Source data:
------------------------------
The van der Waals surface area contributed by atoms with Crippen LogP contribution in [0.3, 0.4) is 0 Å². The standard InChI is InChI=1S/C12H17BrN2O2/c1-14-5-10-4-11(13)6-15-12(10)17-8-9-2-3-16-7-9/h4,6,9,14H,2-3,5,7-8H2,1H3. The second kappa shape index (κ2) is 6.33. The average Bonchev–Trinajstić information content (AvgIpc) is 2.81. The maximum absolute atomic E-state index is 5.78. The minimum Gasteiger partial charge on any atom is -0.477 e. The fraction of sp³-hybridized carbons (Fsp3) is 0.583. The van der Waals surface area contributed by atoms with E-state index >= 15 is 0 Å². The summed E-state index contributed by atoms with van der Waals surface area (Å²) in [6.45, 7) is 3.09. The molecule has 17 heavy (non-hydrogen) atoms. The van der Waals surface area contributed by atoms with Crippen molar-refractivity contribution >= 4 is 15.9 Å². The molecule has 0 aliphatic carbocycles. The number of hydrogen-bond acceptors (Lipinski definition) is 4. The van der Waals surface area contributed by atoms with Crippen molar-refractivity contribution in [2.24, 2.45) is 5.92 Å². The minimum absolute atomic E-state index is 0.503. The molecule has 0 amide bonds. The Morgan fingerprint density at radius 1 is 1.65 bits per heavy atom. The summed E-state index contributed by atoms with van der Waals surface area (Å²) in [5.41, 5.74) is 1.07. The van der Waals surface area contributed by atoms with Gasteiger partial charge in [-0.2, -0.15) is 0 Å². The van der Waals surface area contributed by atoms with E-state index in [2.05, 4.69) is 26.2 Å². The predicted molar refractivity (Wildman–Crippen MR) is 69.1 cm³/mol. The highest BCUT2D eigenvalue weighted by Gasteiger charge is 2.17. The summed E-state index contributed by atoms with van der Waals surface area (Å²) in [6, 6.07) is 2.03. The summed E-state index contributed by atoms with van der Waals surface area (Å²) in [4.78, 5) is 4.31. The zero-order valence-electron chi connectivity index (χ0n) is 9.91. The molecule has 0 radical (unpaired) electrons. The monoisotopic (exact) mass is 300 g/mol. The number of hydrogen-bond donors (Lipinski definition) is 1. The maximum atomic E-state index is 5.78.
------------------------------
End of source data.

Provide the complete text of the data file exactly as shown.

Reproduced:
The van der Waals surface area contributed by atoms with Crippen LogP contribution in [0.3, 0.4) is 0 Å². The standard InChI is InChI=1S/C12H17BrN2O2/c1-14-5-10-4-11(13)6-15-12(10)17-8-9-2-3-16-7-9/h4,6,9,14H,2-3,5,7-8H2,1H3. The second kappa shape index (κ2) is 6.33. The average Bonchev–Trinajstić information content (AvgIpc) is 2.81. The maximum absolute atomic E-state index is 5.78. The minimum Gasteiger partial charge on any atom is -0.477 e. The fraction of sp³-hybridized carbons (Fsp3) is 0.583. The van der Waals surface area contributed by atoms with E-state index >= 15 is 0 Å². The summed E-state index contributed by atoms with van der Waals surface area (Å²) in [6.45, 7) is 3.09. The molecule has 17 heavy (non-hydrogen) atoms. The van der Waals surface area contributed by atoms with Crippen molar-refractivity contribution >= 4 is 15.9 Å². The molecule has 0 aliphatic carbocycles. The number of hydrogen-bond acceptors (Lipinski definition) is 4. The van der Waals surface area contributed by atoms with Crippen molar-refractivity contribution in [2.24, 2.45) is 5.92 Å². The minimum absolute atomic E-state index is 0.503. The molecule has 0 amide bonds. The Morgan fingerprint density at radius 1 is 1.65 bits per heavy atom. The summed E-state index contributed by atoms with van der Waals surface area (Å²) in [5.41, 5.74) is 1.07. The van der Waals surface area contributed by atoms with Gasteiger partial charge in [-0.2, -0.15) is 0 Å². The van der Waals surface area contributed by atoms with E-state index in [2.05, 4.69) is 26.2 Å². The predicted molar refractivity (Wildman–Crippen MR) is 69.1 cm³/mol. The highest BCUT2D eigenvalue weighted by Gasteiger charge is 2.17. The summed E-state index contributed by atoms with van der Waals surface area (Å²) in [6, 6.07) is 2.03. The summed E-state index contributed by atoms with van der Waals surface area (Å²) in [4.78, 5) is 4.31. The zero-order valence-electron chi connectivity index (χ0n) is 9.91. The molecule has 0 radical (unpaired) electrons. The monoisotopic (exact) mass is 300 g/mol. The number of hydrogen-bond donors (Lipinski definition) is 1. The maximum atomic E-state index is 5.78.